Though it would seem that pearls would be plentiful because they are created by mollusks, they are found in only one in every 10,000 or so of these crustaceans. [“What Are Pearls?”, amnh.org]
How the Pearl Is Formed
Similar to the actions of the human immune system that sends out white blood cells to attack foreign bodies, the mollusk secretes aragonite and conchiolin, a calcium carbonate, to coat a foreign object that enters its shell. The material formed is called nacre, better known as mother-of-pearl, producing the nacreous pearl, which is the one most widely sold commercially.
How to Clean Pearls
Calcium carbonate is especially reactive to chemicals, so you should never use chemical cleaners to clean your pearls. So delicate in fact, they can be damaged simply through contact with your perfume and hairspray.
You will need:
- Natural, soft-bristle brush
- Soft cloth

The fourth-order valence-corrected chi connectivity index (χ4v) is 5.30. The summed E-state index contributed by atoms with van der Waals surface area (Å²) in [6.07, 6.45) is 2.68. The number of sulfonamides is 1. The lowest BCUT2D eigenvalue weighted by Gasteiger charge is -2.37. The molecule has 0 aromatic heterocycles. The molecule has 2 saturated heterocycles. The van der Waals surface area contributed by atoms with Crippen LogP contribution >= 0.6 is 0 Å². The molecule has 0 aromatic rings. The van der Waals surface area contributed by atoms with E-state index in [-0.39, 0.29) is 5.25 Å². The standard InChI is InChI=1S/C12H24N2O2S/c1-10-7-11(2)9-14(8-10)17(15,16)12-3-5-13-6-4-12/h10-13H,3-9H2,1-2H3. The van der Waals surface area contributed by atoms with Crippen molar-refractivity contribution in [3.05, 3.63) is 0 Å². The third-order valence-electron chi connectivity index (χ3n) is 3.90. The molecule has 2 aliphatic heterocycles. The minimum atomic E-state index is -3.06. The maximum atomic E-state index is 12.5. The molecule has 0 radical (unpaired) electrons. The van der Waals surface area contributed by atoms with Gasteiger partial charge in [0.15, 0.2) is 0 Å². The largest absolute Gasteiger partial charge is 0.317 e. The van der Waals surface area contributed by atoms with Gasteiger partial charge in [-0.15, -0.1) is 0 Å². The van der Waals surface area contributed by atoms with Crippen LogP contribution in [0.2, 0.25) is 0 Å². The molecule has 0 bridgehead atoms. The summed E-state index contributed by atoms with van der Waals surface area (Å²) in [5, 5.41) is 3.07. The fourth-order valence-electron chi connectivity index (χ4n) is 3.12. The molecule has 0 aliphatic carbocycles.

- Ivory soap flakes
- Warm distilled water
- Cool distilled water
Make a solution of warm water and soap flakes. Gently lay your pearls on a soft cloth. Very gently scrub each pearl with the solution. Pour cool distilled water in a bowl and submerge the pearls to remove the soap solution. Remove and place on a soft cloth. Allow to dry fully before storing.
Don’t use your soft, bristle brush on any other item or with any other cleaner. It should be dedicated to your pearl cleaning to avoid contaminating the pearls.
“What Are Pearls? | American Museum of Natural History.” American Museum of Natural History. N.p., n.d. Web. 12 Apr. 2012. <http://www.amnh.org/exhibitions/pearls/what/ index.html>
“Care of Pearls.” College of Natural Resources – UC Berkeley. N.p., n.d. Web. 12 Apr. 2012. <http://nature.berkeley.edu/classes/eps2// wisc/pcare.html>